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Union members stage a protest at the entrance to the Cargill meat packing plant in High River, Alta., May 4, 2020. Cargill, which idled the facility two weeks ago, reopened it after a weekend of negotiations.Todd Korol/The Globe and Mail

Unions representing the workers and inspectors at Cargill Ltd.’s slaughterhouse in High River, Alta. – the site of Canada’s largest COVID-19 outbreak – are calling on all levels of government to step in and force the plant to shut down again after it reopened on Monday.

Cargill, which idled the facility two weeks ago, reopened it after a weekend of negotiations with the United Food and Commercial Workers union. The union has filed an unfair practice complaint to the Alberta Labour Relations Board, which has the power to issue a cease and desist order to stop a business from operating. Discussions about the complaint are still continuing and a hearing is scheduled for Thursday.

Officials from two provincial bodies – Alberta Health Services (AHS), as well as Occupational Health and Safety (OHS) – were at the slaughterhouse Monday for the reopening of the harvest department, also known as the kill floor. They will be there Wednesday for the resumption of work in the fabrication department, where meat is processed and packaged. Partitions have been installed on the line and staff are now required to wear masks.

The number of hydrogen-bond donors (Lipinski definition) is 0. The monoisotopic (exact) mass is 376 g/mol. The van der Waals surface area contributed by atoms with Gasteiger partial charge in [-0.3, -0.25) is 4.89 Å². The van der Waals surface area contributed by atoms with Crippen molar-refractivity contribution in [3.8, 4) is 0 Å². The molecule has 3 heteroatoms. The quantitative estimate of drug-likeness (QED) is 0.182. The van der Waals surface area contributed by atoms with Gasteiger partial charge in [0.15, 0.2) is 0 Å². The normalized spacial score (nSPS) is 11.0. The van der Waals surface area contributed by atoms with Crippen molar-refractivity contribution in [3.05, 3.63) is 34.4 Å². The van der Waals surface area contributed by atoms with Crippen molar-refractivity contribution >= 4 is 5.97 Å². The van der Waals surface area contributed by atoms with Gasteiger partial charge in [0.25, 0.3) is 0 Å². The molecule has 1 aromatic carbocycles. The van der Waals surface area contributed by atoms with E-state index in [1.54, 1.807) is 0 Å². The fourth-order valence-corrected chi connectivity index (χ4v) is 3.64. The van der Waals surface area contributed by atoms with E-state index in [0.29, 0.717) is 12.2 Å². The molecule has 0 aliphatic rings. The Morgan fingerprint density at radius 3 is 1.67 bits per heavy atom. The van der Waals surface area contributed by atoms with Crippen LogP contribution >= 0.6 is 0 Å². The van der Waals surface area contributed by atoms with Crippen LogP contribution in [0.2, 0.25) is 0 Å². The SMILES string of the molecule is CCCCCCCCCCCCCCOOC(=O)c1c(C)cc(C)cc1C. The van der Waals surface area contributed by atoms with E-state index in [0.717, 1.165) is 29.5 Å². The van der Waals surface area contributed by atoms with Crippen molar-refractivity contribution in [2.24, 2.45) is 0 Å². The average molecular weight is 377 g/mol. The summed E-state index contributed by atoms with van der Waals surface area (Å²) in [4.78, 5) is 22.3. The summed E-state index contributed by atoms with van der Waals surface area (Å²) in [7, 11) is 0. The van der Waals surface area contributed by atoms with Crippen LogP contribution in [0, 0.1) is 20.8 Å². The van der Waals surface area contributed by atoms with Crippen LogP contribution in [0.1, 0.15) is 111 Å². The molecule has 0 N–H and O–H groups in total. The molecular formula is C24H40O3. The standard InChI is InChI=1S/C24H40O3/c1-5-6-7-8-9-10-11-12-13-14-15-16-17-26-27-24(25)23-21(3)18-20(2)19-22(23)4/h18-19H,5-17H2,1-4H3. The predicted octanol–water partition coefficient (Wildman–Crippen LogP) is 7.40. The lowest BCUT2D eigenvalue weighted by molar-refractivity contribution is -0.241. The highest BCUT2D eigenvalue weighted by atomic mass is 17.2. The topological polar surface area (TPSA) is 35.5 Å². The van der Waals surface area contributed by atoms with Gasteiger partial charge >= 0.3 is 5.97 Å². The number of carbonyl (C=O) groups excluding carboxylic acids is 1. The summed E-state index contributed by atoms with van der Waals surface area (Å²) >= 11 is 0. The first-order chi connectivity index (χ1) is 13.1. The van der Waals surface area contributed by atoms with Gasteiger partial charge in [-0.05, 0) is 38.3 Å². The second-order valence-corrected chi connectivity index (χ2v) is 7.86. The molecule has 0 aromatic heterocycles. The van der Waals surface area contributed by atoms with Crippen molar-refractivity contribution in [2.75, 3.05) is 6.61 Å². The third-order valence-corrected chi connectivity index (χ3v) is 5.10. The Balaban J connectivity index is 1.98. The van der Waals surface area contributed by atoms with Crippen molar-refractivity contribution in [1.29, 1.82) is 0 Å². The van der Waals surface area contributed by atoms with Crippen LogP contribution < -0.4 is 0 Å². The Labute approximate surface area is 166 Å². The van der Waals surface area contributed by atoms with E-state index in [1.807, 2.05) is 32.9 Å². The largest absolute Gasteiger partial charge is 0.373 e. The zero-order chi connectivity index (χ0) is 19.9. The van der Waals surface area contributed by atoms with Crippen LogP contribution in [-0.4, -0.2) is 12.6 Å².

A total of 936 workers at the facility have so far tested positive; 810 have recovered. One employee has died, Bui Thi Hiep, a 67-year-old from Vietnam who leaves behind a husband, Nguyen Nga. While some of Ms. Hiep’s colleagues reported to work Monday, Mr. Nga paid tribute to her in a small memorial live-streamed from Calgary. "She was a wonderful wife; she spoiled me,” Mr. Nga, wearing a yellow surgical mask, said through an interpreter. “I am so, so sad.”

How Cargill became the site of Canada’s largest single outbreak of COVID-19

The High River plant has become a flashpoint for essential workers, many of them newcomers to Canada, who do their jobs out of the spotlight. Slaughterhouse workers are sounding the alarm on tight working quarters and inadequate personal protective equipment.

A number of Cargill employees told The Globe and Mail that they felt blamed for the outbreak after the company and provincial officials said carpooling and multifamily households caused the rapid rise in cases – not conditions at the plant.